Of all the founding fathers, James Monroe, the fifth president of the United States, is often overlooked. In honor of the 257th anniversary of his birth on April 28, 1758, we offer some facts that will have you thinking by the end of this list, “Monroe is the man.” And how amusing that this modern term of praise was actually the name of his 1816 presidential campaign song?
1. In 1776 James Monroe left his studies at William & Mary to enlist in the 3rd Virginia Regiment. During the Revolutionary War, he served under General George Washington, fought in several major battles in the northeast, was wounded at the Battle of Trenton—from which he carried shrapnel in his shoulder for the rest of his life—and wintered at Valley Forge, eventually reaching the rank of Colonel in the Virginia service. Monroe did not return to William & Mary, but finished his legal training with then Virginia Governor Thomas Jefferson. William & Mary is nonetheless proud to claim James Monroe as an illustrious former student.
2. Monroe moved to Albemarle County, Virginia to be near his friend and mentor, Thomas Jefferson. His farm Highland actually shared a border with Jefferson’s Monticello. With the addition of their colleague James Madison—whose home in Orange County, Virginia was situated on their way to and from Washington—three of the first five United States presidents hailed from Central Virginia.
3. Monroe and his wife, Elizabeth Kortright Monroe, had a particularly close relationship. Their warm family life is illustrated by his wife and two daughters, Eliza and Maria, accompanying Monroe on nearly all his official travel, including diplomatic assignments in France and Great Britain. During their time in France, the couple attended Napoleon I’s Coronation in Notre Dame Cathedral.
4. Monroe had a strong interest in the American west and its importance to the growing United States. Not widely known is his significant role in the negotiation of the Louisiana Purchase for the Jefferson administration. In 1803, Thomas Jefferson sent him to France to assist Robert Livingston with the negotiation for the port of New Orleans, telling Monroe “All eyes, all hopes, are now fixed on you.” Finding Napoleon strapped for cash and willing to sell the entirety of the Louisiana Territory, Monroe took advantage of a deal that would double the size of the nation.
5. As Envoy to Spain, Monroe took the journey by mule from Paris to Madrid to negotiate with Spain for the Floridas. The negotiations trip was ultimately unsuccessful. Fifteen years later, Monroe was eventually able to oversee the peaceful acquisition of the Florida territory during his first presidential term when he signed the Adams-Onis Treaty in 1819.
6. Monroe’s first presidential term was coined the Era of Good Feelings. During this period of national unity following the War of 1812, the Federalist party collapsed and the country witnessed a transitory one-party government. In 1820, Monroe saw no opposing candidates, and he was re-elected with all but one electoral votes. This was the last time the United States saw a candidate run without serious opposition—Monroe was the only president besides Washington to do so.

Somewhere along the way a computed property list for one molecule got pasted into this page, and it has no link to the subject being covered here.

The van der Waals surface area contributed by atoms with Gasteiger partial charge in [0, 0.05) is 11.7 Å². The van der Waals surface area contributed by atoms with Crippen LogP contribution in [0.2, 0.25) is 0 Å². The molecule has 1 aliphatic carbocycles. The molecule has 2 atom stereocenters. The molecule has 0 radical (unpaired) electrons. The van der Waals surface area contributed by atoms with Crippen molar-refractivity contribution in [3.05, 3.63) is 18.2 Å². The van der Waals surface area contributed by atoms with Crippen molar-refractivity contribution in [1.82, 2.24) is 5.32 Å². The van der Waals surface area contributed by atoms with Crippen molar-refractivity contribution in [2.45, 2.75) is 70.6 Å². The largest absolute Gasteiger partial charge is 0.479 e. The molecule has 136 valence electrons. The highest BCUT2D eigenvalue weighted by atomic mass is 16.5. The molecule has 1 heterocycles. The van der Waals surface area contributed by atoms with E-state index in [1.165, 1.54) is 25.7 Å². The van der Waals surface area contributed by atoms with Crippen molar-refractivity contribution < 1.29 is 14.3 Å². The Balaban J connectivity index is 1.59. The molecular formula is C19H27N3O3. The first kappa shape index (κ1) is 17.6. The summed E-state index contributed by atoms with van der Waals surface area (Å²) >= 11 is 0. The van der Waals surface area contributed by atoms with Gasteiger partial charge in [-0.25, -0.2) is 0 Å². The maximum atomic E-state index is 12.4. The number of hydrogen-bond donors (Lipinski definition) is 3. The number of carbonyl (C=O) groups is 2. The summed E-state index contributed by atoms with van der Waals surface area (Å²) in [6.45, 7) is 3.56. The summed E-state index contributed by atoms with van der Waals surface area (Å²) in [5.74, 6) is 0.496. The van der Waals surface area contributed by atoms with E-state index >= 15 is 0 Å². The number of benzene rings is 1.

7. James Monroe was the first president to travel by way of steamboat. This momentous occasion occurred while on his goodwill tour of the Southern States. (He also took a tour of the Northern States, making him the first president since Washington to travel so widely among the states. Towns across the country greeted him with parades, lavish dinners, and other grand events. The city of Charleston, South Carolina actually barbecued an ox in honor of his visit.
8. By the time his two-term presidency ended, Monroe had served his country for 50 years, holding more elected public offices than any president before or after him. He even held two positions in James Madison’s presidential cabinet at the same time (Secretary of State and Secretary of War)—Monroe is the only person in history to have held two cabinet positions at once.
9. One of Monroe’s presidential portraits was painted by Samuel Morse, the inventor of the Morse Code. Morse had an established career as an artist before contributing to the telegraphic invention. He also painted John Adams in the former president’s old age.
10. Monrovia, Liberia is the only foreign capital in the world named after a United States president. Established by the American Colonization Society during the Monroe administration, the colony of Liberia was founded in 1821 as a destination for freed black Americans, most of whom were generations removed from their African ancestors.
11. The foreign policy that bears Monroe’s name—perhaps the most enduring of his legacies—did not become known as “The Monroe Doctrine” until 30 years after its delivery. During Monroe’s annual message to Congress in 1823, he warned Europe (and, consequentially, the rest of the world) to stay out of the Americas for purposes of acquisition, or else the United States would intervene. This message constitutes a firm statement of early U.S. foreign policy.
12. Monroe was recognizably old-fashioned in choosing his attire. He was the last president to dress in the style of the Revolutionary War era, which, by that time, was considered outdated and earned him the nickname “The Last Cocked Hat.” In 1825, at the Monroes' last New Year’s Day reception at the White House, one guest who shook his hand wrote, “He is tall and well formed. His dress plain and in the old style, small clothes, silk hose, knee-buckles, and pumps fastened with buckles. His manner was quiet and dignified…”
13. Considered the last of the founding fathers, Monroe died coincidentally on July 4th, 1831. Even more eerie, Presidents Thomas Jefferson and John Adams also died on the same date five years earlier. On the 100th anniversary of his birth, his body was moved from New York City and reinterred at Hollywood Cemetery in Richmond, Virginia.